3365. Cancer Biology. Emphasis on the molecular features of oncogenesis and human cancers, including carcinogenesis, metastasis and roles of genetic mutations and chromosomal aberrations during neoplasia. Prerequisite: BIOL 3350.
3380. Molecular Mechanisms of Disease. Emphasis on current advances in the understanding of disease processes at the molecular level. Prerequisite: BIOL 3350.
3403. Microbiology. The biology of microorganisms, with an emphasis on diversity, disease and the environment. Three lecture hours and one three-hour laboratory each week. Prerequisite: BIOL 3304; Recommended preparation: CHEM 3371 and CHEM 3117.
4132. Senior Seminar. Discussion of current problems of biological interest. One hour each week. Prerequisite: BIOL 1401, 1402; senior standing, major in Biology.
4160. Toxicology Laboratory. Modern biochemical and molecular techniques will be used to assess the impact of environmental contaminants on liver biomarkers in fish. One three-hour laboratory each week. Prerequisites: BIOL 3350 or BIOL 3306; Prerequisite or Corequisite: BIOL 4360.
4331. Developmental Biology. Developmental processes in animals. Three lecture hours each week. Prerequisite: BIOL 3304.
4360. Environmental and Human Toxicology. Introduction to environmental toxicology, focusing on the fate and transport, biotransformation, and biochemical and physiological impacts of pollutants on humans and wildlife. Three lecture hours per week. Prerequisites: BIOL 3350 or BIOL 3306.
4370. Biotechnology and Nanotechnology. Introduction to current techniques and emerging applications of biotechnology and nanobiotechnology in medicine, agriculture, forensic and aquatic sciences, and bioremediation. Prerequisites: BIOL 3304 and CHEM 3371, or permission of instructor.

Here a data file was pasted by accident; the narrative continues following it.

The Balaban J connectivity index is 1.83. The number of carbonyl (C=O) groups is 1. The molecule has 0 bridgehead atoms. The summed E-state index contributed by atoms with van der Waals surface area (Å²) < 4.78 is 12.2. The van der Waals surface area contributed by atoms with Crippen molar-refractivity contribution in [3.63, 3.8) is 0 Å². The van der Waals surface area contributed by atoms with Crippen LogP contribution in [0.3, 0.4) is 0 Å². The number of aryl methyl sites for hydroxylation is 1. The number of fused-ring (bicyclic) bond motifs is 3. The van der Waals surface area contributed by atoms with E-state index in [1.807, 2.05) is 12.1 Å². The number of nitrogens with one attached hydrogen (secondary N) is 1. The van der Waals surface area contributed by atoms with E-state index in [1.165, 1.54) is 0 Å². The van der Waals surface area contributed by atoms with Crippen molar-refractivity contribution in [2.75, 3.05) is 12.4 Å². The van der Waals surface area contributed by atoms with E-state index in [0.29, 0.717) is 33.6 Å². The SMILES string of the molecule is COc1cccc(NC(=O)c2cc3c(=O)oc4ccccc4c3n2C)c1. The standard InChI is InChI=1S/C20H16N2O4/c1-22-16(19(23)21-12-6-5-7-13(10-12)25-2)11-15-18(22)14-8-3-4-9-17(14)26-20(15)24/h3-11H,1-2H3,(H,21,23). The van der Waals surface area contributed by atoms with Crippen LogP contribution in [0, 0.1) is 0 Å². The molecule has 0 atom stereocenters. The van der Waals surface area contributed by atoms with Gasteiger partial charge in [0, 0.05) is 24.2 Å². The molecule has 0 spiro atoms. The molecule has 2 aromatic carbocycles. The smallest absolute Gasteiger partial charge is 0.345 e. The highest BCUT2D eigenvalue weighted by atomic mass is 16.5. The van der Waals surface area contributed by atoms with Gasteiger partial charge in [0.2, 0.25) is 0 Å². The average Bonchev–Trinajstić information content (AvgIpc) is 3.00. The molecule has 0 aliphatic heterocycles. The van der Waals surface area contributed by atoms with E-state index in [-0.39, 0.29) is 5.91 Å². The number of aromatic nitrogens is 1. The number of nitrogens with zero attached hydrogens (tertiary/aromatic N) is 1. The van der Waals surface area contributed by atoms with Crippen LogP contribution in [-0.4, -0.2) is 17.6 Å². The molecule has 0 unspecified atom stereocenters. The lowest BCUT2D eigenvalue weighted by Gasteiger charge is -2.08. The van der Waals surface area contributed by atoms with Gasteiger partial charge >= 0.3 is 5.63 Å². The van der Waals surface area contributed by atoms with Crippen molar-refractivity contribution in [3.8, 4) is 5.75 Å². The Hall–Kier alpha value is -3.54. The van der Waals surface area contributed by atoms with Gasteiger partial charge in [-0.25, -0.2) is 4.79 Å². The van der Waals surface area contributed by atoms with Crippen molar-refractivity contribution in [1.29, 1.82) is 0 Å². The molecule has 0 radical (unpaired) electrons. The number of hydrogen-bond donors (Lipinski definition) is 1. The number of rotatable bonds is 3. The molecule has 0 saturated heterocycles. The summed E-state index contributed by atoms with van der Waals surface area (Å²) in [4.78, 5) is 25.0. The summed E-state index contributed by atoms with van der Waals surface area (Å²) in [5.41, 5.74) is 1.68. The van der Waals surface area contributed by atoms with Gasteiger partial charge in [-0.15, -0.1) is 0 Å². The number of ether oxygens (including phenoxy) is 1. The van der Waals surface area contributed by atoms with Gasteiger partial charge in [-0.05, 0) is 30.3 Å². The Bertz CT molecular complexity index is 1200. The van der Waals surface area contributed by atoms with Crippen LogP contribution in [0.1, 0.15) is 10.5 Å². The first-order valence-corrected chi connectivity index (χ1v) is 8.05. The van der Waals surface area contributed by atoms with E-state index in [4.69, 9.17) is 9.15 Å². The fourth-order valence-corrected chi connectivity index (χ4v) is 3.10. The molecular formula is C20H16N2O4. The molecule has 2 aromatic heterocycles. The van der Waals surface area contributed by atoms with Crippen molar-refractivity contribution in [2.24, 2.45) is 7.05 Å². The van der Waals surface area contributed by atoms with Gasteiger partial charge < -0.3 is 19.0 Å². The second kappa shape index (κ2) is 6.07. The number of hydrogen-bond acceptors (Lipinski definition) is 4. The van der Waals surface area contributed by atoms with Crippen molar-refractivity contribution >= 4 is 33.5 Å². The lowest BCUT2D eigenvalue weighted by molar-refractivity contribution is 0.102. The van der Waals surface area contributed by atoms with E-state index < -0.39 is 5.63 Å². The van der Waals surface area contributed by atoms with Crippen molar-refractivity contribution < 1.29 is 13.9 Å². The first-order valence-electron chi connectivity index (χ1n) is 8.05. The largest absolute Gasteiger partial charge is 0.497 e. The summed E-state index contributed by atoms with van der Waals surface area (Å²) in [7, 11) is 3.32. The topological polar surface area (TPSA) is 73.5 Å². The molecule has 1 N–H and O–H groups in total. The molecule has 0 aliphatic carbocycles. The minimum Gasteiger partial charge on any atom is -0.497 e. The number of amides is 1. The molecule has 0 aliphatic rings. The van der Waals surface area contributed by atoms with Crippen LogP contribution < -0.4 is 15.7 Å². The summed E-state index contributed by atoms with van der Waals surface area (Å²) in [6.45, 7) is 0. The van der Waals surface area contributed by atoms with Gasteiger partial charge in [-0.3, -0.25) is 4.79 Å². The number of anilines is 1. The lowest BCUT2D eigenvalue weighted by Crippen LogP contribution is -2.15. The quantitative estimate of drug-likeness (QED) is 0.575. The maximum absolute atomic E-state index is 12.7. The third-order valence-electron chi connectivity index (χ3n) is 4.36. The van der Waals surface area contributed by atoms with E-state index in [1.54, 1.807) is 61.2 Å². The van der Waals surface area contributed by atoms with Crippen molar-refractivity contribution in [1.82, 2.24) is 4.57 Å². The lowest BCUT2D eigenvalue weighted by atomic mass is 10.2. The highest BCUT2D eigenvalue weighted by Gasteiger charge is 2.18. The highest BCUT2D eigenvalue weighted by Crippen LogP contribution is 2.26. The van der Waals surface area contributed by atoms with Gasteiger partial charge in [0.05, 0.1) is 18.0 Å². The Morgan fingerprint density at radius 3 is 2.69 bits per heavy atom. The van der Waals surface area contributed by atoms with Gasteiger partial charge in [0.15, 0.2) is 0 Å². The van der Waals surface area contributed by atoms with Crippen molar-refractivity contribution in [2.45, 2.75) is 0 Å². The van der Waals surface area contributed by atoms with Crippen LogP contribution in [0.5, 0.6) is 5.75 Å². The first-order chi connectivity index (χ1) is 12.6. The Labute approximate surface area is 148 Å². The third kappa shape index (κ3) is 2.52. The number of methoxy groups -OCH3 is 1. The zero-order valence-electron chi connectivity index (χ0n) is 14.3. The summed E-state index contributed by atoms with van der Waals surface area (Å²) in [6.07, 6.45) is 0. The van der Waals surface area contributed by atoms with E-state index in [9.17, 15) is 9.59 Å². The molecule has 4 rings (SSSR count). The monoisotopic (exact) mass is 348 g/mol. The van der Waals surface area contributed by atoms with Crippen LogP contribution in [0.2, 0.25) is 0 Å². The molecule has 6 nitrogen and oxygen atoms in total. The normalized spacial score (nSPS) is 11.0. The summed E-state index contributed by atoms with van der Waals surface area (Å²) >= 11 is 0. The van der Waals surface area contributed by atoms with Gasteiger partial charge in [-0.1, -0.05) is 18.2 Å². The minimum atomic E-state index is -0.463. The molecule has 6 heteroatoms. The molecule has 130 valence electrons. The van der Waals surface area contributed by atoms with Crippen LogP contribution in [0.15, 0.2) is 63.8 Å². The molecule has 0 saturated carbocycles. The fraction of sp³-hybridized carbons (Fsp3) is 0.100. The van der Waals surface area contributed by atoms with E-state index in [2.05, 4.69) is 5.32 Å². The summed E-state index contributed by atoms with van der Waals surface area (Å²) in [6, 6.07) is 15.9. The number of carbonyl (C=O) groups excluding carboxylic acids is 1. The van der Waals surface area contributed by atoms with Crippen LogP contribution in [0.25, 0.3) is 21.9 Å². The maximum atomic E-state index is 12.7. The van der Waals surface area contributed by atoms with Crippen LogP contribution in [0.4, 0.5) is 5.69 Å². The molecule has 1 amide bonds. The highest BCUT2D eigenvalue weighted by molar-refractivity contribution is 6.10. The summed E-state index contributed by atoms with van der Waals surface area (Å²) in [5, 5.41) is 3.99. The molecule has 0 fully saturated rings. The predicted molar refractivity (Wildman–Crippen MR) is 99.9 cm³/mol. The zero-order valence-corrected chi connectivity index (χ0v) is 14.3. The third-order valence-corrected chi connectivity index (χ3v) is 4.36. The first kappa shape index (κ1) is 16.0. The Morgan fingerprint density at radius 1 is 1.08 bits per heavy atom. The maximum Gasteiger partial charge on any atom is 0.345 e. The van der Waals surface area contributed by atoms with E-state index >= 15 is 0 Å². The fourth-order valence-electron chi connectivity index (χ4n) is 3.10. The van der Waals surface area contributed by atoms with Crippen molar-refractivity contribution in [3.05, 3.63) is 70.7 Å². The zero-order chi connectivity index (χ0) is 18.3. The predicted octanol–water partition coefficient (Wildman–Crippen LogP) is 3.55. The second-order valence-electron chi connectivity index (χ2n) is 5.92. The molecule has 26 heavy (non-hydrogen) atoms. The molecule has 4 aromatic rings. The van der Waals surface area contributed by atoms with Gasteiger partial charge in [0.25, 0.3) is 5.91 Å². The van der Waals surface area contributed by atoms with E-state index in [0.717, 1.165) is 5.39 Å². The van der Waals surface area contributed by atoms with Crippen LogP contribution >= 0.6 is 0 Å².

5102. Structural Biology Seminar. This seminar course includes readings and discussions of the period 1933-1963 when structural molecular biology emerged. Readings include both original research articles and historical reviews. Prerequisite: BIOL/CHEM 5310 or consent of instructor.
5110 (CHEM 5110). Biological Chemistry Laboratory. One three-hour laboratory period each week. Prerequisite or Corequisite: BIOL 5310.
5119. Immunobiology Lab. One three-hour laboratory each week. Prerequisite or Corequisite: BIOL 5319.
5166 (GEOL 5166). Vertebrate Anatomy Laboratory. A laboratory course to accompany BIOL/GEOL 5366. Exercises include basic anatomy, dissections and examinations of fossil skeletons. Corequisite: BIOL 5366 (GEOL 5366).
5304. Molecular Biology: Control and Expression of Genetic Information. DNA structure and replication, control of transcription and translation, and techniques in molecular genetics and recombinant DNA technology. Prerequisites: BIOL 3304, CHEM 3372.
5305. Genomics and Bioinformatics. Impact of completely sequenced genomes on current experimental and computational approaches to biomedical research. Introduction to the technology, biology and software exploited by molecular biology, geneology and medical diagnostic labs. Prerequisites: BIOL 3304 and junior standing.